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Actions on gamma-motoneurones elicited by electrical stimulation of joint afferent fibres in the hind limb of the cat.

By H Johansson, P Sjölander and P Sojka

Abstract

Effects on seventy-one single lumbar gamma-motoneurones, evoked by graded electrical stimulation of fibres running in the posterior articular nerve of the ipsilateral knee joint (p.a.n.), were studied by micro-electrode recording in twenty-one cats anaesthetized with alpha-chloralose. Sixty-seven of the gamma-cells were classified indirectly as dynamic (thirty-seven) or static (thirty) using the method of mesencephalic stimulation (cf. Appelberg, Hulliger, Johansson & Sojka, 1982). A high general responsiveness (i.e. number of cells with effect/number of cells tested) was found for the whole sample of gamma-cells (91.9% for dynamic and 93.3% for static cells). The thresholds for the effects were related to the stimulation intensity at which the early negative cord dorsum potential appeared (T). For all subpopulations of gamma-cells (dynamic and static, flexor and extensor cells) excitatory as well as inhibitory effects were observed at 0.9-1.1 T, probably corresponding to 1.1-1.4 times the threshold for evoking a compound action potential in p.a.n. (cf. Discussion). In addition, a considerable number of high-threshold effects were found. Some cells were influenced only from low-threshold joint afferents, some only from high-threshold joint afferents and some cells were influenced from both low- and high-threshold joint afferents. No statistically significant differences in thresholds were found between dynamic and static cells. Among flexor gamma-cells excitatory effects were found to predominate, while for extensor gamma-cells excitation and inhibition occurred with about equal frequency. The shortest latencies for excitatory effects on dynamic gamma-motoneurones were compatible with a trisynaptic pathway, while the routes for excitation of static units and for inhibition of both types of gamma-cells seemed to be longer. The possible functional significance of the findings is discussed. The findings seem to support the idea, as suggested by Freeman & Wyke (1967b), that the joint receptors may contribute to the 'co-ordination of muscle tone in posture and movement' via the gamma-loop. It is furthermore suggested that the latter mechanism may serve to regulate joint stiffness and joint stability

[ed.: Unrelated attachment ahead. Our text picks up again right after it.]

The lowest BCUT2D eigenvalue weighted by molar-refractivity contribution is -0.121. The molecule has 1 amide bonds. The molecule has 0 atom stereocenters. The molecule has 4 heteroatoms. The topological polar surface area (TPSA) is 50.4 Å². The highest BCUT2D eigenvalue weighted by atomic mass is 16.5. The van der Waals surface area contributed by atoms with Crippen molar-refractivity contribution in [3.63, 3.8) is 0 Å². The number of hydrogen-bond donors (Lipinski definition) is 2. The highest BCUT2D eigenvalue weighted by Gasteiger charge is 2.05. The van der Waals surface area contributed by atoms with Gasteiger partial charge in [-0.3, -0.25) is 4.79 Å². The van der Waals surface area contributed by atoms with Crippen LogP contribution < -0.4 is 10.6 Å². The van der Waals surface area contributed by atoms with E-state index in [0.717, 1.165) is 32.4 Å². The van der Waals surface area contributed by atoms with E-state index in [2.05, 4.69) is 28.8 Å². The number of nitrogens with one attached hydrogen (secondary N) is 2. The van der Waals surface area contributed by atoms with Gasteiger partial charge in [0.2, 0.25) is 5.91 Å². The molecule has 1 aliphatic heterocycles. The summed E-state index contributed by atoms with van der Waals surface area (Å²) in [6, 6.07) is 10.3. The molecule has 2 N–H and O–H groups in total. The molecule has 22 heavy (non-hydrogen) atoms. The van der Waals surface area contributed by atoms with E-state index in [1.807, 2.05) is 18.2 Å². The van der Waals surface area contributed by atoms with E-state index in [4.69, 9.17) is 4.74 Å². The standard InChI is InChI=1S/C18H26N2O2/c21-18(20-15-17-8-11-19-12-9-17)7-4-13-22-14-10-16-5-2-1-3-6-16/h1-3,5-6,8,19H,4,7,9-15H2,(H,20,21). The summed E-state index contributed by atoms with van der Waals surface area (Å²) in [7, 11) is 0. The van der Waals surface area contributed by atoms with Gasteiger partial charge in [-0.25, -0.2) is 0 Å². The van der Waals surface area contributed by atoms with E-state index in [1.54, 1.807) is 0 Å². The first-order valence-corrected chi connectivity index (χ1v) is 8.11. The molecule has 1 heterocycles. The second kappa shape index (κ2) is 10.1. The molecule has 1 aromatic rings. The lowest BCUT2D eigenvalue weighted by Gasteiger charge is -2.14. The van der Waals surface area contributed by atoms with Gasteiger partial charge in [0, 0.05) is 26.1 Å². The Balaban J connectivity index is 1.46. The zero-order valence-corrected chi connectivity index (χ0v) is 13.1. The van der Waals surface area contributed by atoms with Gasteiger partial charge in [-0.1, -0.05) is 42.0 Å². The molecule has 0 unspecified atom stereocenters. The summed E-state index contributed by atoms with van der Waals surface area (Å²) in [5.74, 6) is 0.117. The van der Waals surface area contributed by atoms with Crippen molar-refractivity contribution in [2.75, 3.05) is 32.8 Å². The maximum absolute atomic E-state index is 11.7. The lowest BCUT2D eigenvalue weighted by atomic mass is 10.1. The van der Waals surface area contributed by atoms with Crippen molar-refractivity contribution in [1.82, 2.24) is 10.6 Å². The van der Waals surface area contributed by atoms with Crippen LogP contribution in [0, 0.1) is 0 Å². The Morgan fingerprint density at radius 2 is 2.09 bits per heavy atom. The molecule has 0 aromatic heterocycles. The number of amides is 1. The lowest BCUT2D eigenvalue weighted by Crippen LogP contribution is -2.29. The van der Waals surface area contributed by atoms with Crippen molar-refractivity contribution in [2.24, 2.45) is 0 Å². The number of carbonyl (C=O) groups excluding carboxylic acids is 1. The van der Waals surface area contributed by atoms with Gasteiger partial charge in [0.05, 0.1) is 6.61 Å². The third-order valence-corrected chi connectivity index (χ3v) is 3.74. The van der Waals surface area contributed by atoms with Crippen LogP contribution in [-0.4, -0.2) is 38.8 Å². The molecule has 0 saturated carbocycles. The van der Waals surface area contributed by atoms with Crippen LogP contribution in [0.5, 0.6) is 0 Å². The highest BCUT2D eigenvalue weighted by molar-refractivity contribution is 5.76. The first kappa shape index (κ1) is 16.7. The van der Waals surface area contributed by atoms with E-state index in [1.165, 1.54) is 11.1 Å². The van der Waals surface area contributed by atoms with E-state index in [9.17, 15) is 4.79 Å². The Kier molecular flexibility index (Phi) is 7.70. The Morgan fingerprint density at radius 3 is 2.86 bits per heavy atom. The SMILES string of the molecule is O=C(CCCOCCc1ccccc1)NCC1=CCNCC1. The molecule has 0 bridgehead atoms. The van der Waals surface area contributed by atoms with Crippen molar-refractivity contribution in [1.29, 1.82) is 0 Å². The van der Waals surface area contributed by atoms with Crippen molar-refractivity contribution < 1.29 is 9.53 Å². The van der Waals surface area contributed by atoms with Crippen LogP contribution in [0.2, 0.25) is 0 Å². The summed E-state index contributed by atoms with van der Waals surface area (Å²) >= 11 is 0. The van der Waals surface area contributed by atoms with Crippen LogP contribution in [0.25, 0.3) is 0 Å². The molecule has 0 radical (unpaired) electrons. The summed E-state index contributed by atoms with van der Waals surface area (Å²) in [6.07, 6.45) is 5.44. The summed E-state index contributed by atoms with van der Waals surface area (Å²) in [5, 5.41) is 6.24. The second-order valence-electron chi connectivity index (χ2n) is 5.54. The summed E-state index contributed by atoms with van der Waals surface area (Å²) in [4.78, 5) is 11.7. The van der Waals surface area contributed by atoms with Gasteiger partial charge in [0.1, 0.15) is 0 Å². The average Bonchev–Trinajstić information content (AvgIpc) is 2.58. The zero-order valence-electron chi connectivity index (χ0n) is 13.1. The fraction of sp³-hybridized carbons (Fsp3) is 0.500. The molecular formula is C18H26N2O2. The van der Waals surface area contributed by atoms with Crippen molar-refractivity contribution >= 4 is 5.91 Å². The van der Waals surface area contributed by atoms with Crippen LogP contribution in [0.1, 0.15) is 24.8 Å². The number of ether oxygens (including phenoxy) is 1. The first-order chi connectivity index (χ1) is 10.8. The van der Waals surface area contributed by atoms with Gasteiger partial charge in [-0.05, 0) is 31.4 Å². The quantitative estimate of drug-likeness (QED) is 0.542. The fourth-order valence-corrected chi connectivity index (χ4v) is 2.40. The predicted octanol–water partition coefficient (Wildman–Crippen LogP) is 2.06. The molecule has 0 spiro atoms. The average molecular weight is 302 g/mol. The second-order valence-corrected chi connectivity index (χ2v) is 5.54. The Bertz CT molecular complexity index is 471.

Topics: Research Article
Year: 1986
DOI identifier: 10.1113/jphysiol.1986.sp016110
OAI identifier: oai:pubmedcentral.nih.gov:1182752
Provided by: PubMed Central
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